Colborn et al in their paper Natural gas operations from a public health perspective state: "the technology to recover natural gas depends on undisclosed types and amounts of toxic chemicals". They compiled a list of 944 products used by the industry containing 632 chemicals. Literature searches were conducted and findings showed that 75% chemicals used could affect skin, eyes and other sensory organs, respiratory and gastrointestinal systems. Approximately 40% - 50% could affect the brain and nervous system, immune cardiovascular and renal systems. 37% could affect the endocrine system and 25% could cause cancer and genetic mutations. Long term health effects may result that are not immediately expressed.

Osborn et al found evidence of methane contamination of water due to gas well drilling and hydraulic fracturing. (Proceedings of the National Academy of Sciences, May 2011).

Another potential type of contamination comes from naturally occurring salts, metals and radioactive substances (such as radon) normally held deep below ground and released in the process.

I should at this point like to point out that the Fernhurst site is situated within a surface water protected area.

2. Air Pollution from flaring - Flaring towers, or stacks, are used by the oil and gas industry to burn off excess flammable gas. These flares may emit CO2, methane, sulphur dioxide and sulphur compounds and other volatile organic compounds. Sulphur compounds are known to exacerbate asthma and other respiratory problems. Other emissions may include aromatic hydrocarbons (benzene, toluene, xylenes) and benzapyrene which are known to be carcinogenic. Flaring towers are used in conventional exploration and in exploratory phases also. There will also be additional pollution from diesel fuelled lorries. In the exploratory phase there will be around 35 two-way movements per day. There will also be the use of diesel pumps on site whose emissions are not regulated. Emissions from these include NO2 and poly aromatic hydrocarbons.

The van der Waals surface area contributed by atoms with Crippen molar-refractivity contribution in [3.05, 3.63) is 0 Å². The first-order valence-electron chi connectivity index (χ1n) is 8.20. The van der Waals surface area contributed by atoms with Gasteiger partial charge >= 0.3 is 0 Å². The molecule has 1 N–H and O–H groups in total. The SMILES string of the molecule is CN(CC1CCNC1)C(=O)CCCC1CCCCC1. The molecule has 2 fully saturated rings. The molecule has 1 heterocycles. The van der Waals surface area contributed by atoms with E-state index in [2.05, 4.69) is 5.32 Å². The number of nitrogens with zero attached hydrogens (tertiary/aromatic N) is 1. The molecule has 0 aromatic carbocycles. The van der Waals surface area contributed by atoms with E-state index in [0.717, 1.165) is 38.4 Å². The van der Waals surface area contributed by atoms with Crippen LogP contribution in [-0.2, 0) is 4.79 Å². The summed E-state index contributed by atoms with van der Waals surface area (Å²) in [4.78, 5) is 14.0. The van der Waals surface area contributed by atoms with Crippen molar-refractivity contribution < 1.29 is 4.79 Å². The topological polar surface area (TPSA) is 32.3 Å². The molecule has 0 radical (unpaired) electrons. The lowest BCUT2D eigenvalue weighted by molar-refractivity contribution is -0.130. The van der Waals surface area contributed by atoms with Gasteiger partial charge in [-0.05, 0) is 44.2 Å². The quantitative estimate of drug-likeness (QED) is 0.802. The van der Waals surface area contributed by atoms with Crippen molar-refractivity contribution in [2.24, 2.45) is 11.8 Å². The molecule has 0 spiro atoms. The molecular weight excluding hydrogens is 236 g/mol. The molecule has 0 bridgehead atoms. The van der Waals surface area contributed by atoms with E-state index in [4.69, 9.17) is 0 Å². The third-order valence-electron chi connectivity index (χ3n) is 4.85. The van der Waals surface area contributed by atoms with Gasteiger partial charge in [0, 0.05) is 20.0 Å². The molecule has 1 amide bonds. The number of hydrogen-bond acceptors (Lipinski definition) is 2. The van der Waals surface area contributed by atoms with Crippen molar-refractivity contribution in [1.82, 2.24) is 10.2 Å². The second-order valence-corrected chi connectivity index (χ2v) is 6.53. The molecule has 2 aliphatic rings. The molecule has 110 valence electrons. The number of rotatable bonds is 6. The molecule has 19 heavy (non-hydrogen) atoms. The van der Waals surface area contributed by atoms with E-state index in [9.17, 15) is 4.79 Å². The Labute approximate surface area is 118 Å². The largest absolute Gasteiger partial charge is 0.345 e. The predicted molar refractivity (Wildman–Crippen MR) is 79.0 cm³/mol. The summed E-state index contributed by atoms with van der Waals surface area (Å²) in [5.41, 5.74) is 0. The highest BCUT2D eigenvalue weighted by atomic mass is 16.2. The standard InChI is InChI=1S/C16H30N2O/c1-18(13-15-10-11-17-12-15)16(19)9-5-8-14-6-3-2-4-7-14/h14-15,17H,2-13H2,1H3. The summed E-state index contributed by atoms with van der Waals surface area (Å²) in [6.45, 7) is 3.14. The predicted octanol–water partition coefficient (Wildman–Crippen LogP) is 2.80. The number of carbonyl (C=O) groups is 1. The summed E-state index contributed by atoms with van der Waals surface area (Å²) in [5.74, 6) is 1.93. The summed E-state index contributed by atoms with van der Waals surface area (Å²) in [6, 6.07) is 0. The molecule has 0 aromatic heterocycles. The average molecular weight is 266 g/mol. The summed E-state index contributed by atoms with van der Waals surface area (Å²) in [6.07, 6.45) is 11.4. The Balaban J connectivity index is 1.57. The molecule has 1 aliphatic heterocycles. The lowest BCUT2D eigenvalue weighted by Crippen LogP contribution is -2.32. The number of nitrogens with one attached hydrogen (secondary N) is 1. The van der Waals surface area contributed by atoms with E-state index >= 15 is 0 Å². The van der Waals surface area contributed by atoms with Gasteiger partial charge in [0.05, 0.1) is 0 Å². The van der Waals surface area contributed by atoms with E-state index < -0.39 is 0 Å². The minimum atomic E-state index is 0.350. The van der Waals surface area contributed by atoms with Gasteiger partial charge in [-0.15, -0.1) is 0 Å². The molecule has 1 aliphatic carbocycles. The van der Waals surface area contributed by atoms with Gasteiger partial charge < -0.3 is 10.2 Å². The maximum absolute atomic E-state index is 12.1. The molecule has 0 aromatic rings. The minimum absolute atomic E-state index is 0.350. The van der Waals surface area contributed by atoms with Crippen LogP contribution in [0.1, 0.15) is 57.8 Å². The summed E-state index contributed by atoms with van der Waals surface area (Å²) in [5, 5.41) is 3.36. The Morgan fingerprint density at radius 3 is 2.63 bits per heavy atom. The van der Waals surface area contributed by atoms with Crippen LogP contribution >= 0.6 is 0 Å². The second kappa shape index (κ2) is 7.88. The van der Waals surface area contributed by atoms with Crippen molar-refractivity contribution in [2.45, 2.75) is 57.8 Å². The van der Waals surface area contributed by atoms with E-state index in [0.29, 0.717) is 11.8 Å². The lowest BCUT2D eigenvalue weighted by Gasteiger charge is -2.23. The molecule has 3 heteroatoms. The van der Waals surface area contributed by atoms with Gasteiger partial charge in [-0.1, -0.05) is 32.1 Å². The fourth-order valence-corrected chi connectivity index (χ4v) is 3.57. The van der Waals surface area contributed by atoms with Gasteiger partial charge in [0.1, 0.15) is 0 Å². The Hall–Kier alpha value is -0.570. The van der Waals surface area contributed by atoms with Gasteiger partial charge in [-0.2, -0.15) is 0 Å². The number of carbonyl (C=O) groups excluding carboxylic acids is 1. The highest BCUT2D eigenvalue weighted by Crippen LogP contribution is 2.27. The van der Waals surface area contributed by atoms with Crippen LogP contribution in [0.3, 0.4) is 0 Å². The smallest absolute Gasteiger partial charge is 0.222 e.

A further study (Human Health Risk Assessment of Air Emissions from Development of Unconventional Natural Gas Resources, McKenzie et al, May 2012) found that residents living within half a mile of wells are at greater risk for health effects from natural gas development than residents living more than half a mile from wells. Those nearer to wells were over twice as likely to suffer health problems and cancer risks were also significantly increased.

In conclusion, there is sufficient evidence available to require the utmost caution with the health of the residents of West Sussex and the South Downs National Park. At the Fernhurst site there are people living within 300 hundred metres of the proposed activity. It is clear from the last study cited here that wells should not be situated within half a mile of people's homes. Whilst I trust that West Sussex County Council, the South Downs National Park Authority and you, as Director of Public Health, will place the well-being of residents at the top of their list of priorities, the residents of Fernhurst must protect themselves as far as possible and will therefore be employing environmental experts to take baseline samples of water from the area. Should any application be granted we will also monitor the water at regular intervals. We are also minded to have baseline blood tests for relevant toxins on all residents within a half mile radius and it would seem appropriate that should planning be granted that the relevant authority incurs the costs of regular health examinations ,blood tests and environmental sampling.

There is one last and not inconsequential matter to note and this is the supply of water. If vast amounts are granted to the oil companies for their purposes we may well find we have insufficient to supply the 1.2 million people who obtain water from the SDNP.